A pair of early eighteenth century japanned side chairs in the manner of John Ball, each with a pierced cresting with confronted S-scrolls, the serpentine caned back with central rectangular splat above a caned seat with a loose cushion, on cabriole legs joined by a serpentine H-shaped stretcher centred by a flaming urn finial, ending in square pad feet. Both chairs inscised ‘WD’ on the back of the splat.
Lanto Synge, ‘Great English Furniture’, London, 1991, figure 62.
A. Bowett, “Myths of English Furniture History: The Queen Anne Chair”, ‘Antique Collecting’, June 2000, pages 10-14, figure 3, 4 and 5.
“This caned back Queen Anne ‘India’ patterned parlour chair was adopted for the trade-sign of the ‘Cane Chair’ manufacturer John Ball, while trading at ‘The Crown and Three Chairs’ in the Minories, near Little Tower Hill in London. It also appears on John Ball’s trade-sheet, with the advertisement that he: ‘Makes and Sells all Sorts of Cane Chairs, Silk Chairs, Leather Chairs, Matted Chairs and Couches’. The present chairs have serpentine frames with stretched-tied and truss-pilaster legs, which were described in 1715 as the ‘newest fashion’, when the Court upholsterer Thomas Phill of the Strand supplied related chairs for Canons Ashby, Northamptonshire.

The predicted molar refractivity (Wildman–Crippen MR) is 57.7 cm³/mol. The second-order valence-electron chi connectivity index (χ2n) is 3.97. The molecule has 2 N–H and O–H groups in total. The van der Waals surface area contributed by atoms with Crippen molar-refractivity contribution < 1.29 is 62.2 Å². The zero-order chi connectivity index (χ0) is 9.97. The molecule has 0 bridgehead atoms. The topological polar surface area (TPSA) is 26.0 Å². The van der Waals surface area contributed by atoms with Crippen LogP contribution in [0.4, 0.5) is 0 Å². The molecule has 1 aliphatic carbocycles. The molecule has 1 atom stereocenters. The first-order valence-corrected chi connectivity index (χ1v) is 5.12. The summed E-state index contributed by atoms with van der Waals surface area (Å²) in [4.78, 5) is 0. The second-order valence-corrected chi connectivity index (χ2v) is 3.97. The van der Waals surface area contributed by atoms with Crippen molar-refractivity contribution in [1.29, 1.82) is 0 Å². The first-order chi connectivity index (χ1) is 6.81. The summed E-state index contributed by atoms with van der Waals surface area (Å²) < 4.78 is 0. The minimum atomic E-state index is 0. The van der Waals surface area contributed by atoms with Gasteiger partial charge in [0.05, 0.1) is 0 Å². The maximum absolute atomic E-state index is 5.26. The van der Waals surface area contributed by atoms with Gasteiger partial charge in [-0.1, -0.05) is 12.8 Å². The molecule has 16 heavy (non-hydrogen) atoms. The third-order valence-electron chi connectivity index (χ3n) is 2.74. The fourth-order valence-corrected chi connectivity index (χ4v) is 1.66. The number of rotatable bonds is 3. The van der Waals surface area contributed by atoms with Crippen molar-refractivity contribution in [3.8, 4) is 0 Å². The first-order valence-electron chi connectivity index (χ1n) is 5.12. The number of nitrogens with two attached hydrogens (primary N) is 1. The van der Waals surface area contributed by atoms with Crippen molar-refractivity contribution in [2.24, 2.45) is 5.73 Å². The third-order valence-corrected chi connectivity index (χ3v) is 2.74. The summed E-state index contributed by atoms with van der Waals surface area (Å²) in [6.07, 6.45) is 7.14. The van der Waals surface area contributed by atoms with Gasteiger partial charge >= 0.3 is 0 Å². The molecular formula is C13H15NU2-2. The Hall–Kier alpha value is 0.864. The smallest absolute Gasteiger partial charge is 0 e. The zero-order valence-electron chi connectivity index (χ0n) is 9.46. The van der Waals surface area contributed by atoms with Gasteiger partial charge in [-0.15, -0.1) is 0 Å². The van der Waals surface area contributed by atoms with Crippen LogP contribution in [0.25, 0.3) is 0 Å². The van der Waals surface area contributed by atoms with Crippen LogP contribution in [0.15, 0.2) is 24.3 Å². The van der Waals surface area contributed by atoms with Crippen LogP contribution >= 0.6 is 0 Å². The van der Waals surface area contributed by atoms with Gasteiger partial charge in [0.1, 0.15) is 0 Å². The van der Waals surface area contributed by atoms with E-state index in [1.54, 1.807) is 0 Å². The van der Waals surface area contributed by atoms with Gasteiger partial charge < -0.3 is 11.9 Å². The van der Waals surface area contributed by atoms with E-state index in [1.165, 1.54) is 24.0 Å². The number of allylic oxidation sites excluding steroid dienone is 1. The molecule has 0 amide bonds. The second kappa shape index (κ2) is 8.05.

The influence of the East India Company is also evident in another suite of Phill’s related cane-seated parlour chairs, listed in the Parlour in the 1717 Canons Ashby inventory. The latter featured the serpentine back with central ‘Chinese’ fashioned ribbon splat; in the manner of a red-japanned chair that entered the Victoria and Albert Museum collection in 1938 and is illustrated in Bowett’s article for ‘Antique Collecting’ titled “Myths of English Furniture History: The Queen Anne Chair”.
The japanned ornament, in the manner of trompe l’oeil lacquer, is executed in the method described in J. Stalker and G. Parker, ‘A Treatise of Japanning and Varnishing’, Oxford, 1688.”